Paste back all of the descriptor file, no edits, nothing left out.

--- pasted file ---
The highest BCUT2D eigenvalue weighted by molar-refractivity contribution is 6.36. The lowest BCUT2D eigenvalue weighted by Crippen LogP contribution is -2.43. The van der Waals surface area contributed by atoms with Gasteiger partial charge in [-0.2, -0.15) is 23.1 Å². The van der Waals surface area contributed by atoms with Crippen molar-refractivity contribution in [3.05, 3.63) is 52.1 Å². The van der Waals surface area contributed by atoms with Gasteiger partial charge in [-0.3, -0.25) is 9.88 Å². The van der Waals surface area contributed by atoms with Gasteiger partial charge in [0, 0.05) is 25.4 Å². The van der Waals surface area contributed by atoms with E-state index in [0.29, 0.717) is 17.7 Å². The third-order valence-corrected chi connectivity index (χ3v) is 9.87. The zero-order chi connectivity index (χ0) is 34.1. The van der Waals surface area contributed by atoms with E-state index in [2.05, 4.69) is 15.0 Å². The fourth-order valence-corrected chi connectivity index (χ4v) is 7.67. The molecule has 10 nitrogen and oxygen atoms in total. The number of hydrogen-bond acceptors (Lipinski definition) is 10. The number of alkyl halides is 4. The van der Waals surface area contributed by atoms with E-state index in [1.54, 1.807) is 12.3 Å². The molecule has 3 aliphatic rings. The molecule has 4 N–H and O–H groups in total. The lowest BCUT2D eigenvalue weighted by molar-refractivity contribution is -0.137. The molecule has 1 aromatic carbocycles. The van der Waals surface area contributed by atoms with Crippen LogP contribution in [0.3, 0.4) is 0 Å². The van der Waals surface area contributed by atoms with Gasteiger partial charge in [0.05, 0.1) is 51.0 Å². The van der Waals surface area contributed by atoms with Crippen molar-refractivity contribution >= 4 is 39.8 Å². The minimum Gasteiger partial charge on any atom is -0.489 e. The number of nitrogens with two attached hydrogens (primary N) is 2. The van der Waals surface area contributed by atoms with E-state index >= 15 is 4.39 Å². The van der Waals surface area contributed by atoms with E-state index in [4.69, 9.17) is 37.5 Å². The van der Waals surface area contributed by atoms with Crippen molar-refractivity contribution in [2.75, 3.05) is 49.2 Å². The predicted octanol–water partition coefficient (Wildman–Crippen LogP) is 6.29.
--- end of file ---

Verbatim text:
The highest BCUT2D eigenvalue weighted by molar-refractivity contribution is 6.36. The lowest BCUT2D eigenvalue weighted by Crippen LogP contribution is -2.43. The van der Waals surface area contributed by atoms with Gasteiger partial charge in [-0.2, -0.15) is 23.1 Å². The van der Waals surface area contributed by atoms with Crippen molar-refractivity contribution in [3.05, 3.63) is 52.1 Å². The van der Waals surface area contributed by atoms with Gasteiger partial charge in [-0.3, -0.25) is 9.88 Å². The van der Waals surface area contributed by atoms with Gasteiger partial charge in [0, 0.05) is 25.4 Å². The van der Waals surface area contributed by atoms with E-state index in [0.29, 0.717) is 17.7 Å². The third-order valence-corrected chi connectivity index (χ3v) is 9.87. The zero-order chi connectivity index (χ0) is 34.1. The van der Waals surface area contributed by atoms with E-state index in [2.05, 4.69) is 15.0 Å². The fourth-order valence-corrected chi connectivity index (χ4v) is 7.67. The molecule has 10 nitrogen and oxygen atoms in total. The number of hydrogen-bond acceptors (Lipinski definition) is 10. The number of alkyl halides is 4. The van der Waals surface area contributed by atoms with E-state index in [1.54, 1.807) is 12.3 Å². The molecule has 3 aliphatic rings. The molecule has 4 N–H and O–H groups in total. The lowest BCUT2D eigenvalue weighted by molar-refractivity contribution is -0.137. The molecule has 1 aromatic carbocycles. The van der Waals surface area contributed by atoms with Crippen LogP contribution in [0.3, 0.4) is 0 Å². The van der Waals surface area contributed by atoms with Gasteiger partial charge in [0.05, 0.1) is 51.0 Å². The van der Waals surface area contributed by atoms with Crippen molar-refractivity contribution >= 4 is 39.8 Å². The minimum Gasteiger partial charge on any atom is -0.489 e. The number of nitrogens with two attached hydrogens (primary N) is 2. The van der Waals surface area contributed by atoms with E-state index >= 15 is 4.39 Å². The van der Waals surface area contributed by atoms with E-state index in [4.69, 9.17) is 37.5 Å². The van der Waals surface area contributed by atoms with Crippen molar-refractivity contribution in [2.75, 3.05) is 49.2 Å². The predicted octanol–water partition coefficient (Wildman–Crippen LogP) is 6.29.